“Part of the problem of the undercapitalization of minority women and minority firms is that they generally are depending not on investment capital, but on loans, and on personal income– they’re more income based, even if they come to replace that income,” Harper said. “So they end up making business models that at a later point, even if they’re successful, aren’t really built to grow.”
Edari directs her energy and time to customers and people she feels genuinely support her and her business. It means saying no sometimes.
She has channelled her fearlessness into speaking out for other Black women entrepreneurs in Madison, too. Edari mentors a small group of people in the community, including Sylvia Jones, owner of Miss Ella’s Cake Bar in Madison.
“She is the fuel behind the support myself and other small businesses have received,” Jones said. “She stands up for the little guys that have no voice or resources. She has been a blessing to our business.”
An award, but no cash
In the spring, Edari received an email from a Madison women’s entrepreneurship group called the Doyenne Group. It had named Edari a reward recipient for their Crave Award. Selected from nominations, the recipients received no money, only recognition as women entrepreneurs in Wisconsin.
Edari received the email a little more than a week before the ceremony for the awards, which took place the weekend before Mother’s Day, a busy time for CocoVaa. At first, Edari was anxious — a mixture of caught-off-guard and nervous for the ceremony. But then she thought about it for a second longer. She replied to the email, asking what type of funding was attached. When she learned it was none, she became angry.
So she rejected the award, writing a lengthy email to the group’s head, Heather Wentler, expressing that she felt recognizing her was benefiting Doyenne much more than her business.
Soon after, Edari took to Facebook, posting her frustration. “Once you’re ready to put your money where your mouth is with regard to my business, let me know,” she wrote in the April 19 post. “My door is always open for authentic support.”
A social media hero
When she clicked “post,” she felt the risk of speaking out — she was nervous of how her friends would respond, especially her white friends, she said. But the opposite happened. Her post received 9,100 likes and reactions and was flooded with comments and messages of people relating to the frustration of receiving support they feel benefits the provider more than them.
The Doyenne Group responded on Facebook: “I take these messages very seriously and not without lengthy internal reflection both at an organizational level and on a personal level,” Wentler wrote. “We appreciate this opportunity to learn and grow, and acknowledge that we have not lived up to our mission when it comes to supporting Black women and women of color over the years.” The group declined to comment further.
“People that really want to help, they will do it quietly and secretly in the background,” said Edari, whose fiery voice has also drawn the attention of The New York Times, which quoted her in a few stories. “They’re not going to be advertising it.”
Many companies and organizations responded to the protests last summer by creating new efforts to uplift people of color, but their outcomes and productivity are being held accountable by the public more than ever, Harper said.
Programs that work to support women and people of color have set goals and ensure their partners are truly increasing the number of firms hired — one that does it well is the Minority Business Accelerator in Cincinnati, Harper said.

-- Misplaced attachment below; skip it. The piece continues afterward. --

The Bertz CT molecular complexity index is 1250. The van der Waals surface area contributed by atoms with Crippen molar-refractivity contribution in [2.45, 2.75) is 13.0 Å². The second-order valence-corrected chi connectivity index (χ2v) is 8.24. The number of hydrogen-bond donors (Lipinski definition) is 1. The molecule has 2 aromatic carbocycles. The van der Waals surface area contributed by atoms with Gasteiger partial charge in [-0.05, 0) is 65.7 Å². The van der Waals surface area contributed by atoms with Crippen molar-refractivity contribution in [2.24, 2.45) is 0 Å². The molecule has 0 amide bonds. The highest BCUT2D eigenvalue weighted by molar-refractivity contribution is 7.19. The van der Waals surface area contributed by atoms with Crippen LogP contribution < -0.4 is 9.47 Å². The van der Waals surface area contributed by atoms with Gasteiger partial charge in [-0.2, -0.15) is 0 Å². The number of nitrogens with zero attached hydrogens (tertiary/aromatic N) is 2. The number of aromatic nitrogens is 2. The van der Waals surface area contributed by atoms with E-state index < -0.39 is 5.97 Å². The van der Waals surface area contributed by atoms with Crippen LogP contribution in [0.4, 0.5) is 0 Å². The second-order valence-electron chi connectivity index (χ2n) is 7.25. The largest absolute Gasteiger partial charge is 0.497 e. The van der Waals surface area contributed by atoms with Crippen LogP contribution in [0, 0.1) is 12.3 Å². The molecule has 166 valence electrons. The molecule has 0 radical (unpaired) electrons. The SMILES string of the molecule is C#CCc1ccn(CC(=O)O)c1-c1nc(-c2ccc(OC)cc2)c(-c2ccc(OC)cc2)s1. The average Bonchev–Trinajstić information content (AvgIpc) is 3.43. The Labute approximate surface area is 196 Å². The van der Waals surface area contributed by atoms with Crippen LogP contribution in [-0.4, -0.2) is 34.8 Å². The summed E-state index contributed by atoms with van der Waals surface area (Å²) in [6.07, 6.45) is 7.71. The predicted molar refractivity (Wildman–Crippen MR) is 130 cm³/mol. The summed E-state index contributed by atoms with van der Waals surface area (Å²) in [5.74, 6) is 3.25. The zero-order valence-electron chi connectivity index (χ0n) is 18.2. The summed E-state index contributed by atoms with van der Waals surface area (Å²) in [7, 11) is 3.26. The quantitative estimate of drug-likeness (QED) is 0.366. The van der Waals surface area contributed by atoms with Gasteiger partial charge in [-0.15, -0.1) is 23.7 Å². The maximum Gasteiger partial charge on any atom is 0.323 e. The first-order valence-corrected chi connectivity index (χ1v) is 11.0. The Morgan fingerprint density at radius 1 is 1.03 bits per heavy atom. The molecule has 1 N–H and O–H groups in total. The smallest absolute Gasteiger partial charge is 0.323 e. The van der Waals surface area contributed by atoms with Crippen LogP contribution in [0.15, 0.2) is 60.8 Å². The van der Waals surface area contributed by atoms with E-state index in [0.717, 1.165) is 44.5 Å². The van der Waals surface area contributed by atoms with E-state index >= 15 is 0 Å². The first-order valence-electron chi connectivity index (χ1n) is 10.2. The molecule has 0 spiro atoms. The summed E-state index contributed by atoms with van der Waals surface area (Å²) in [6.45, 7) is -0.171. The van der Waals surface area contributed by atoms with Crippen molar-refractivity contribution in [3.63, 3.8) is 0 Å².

“Some of them are effective, some of them are not,” Harper said. “I think in a lot of ways, they have an annual gala and they kind of bring a lot of people out, but there’s the dark side of it. I don’t know that a lot of entrepreneurs really feel like those minority supplier diversity, those networks, past the gala, past the networking event, are actually doing more concrete advocacy.”
Risking customer relationships
Her decision to speak out has been a double edged sword at times, Edari said.
“She’s got a chip on her shoulder and she is bound and determined to bad mouth, not only us, but … anyone else that doesn’t agree with her,” said Colin Murray, the head of Dane Buy Local. The organization distributed much of Dane County’s COVID-19 relief funding.
The criticism has not stopped Edari, who at times has spoken out even at the cost of damaging a relationship with a customer. Take an order that she received last winter from another woman entrepreneur who was seeking to support Edari.
The white woman wanted to honor Black History Month by sending women CocoVaa chocolates. Edari recommended her drinking chocolates, a treat she created inspired by Black intellect and Black scholars. It was the customer’s second large order with CocoVaa.
But after the order grew even larger, Edari worried she couldn’t fulfill it because of product shipping delays and her own workload. The customer offered to pack shipments herself and noted that the size of her orders made her an important client.
In the ensuing exchange, frustrations rose. Edari felt belittled and canceled the order. The customer apologized, but the damage was done.
“While I agreed to this to help you with your project which I initially admired, this latest response comes as a slap in the face and a wake up call for me to the reality of your mission,” Edari wrote hotly in an email. “A mission which seems more rooted in making yourself look good as opposed to the Black history recognition you seem to disguise it as.”
Edari said she canceled the order because of the the customer’s inclination to say such a thing, and the weight of instance after instance of offenses by other people over the years. She doesn’t regret the decision.
“What you’re doing by doing that is you’re stealing my narrative, you’re stealing my brand’s identity from me,” she said. “I put in a lot of work. I trained to master this craft, to not be put in some box.”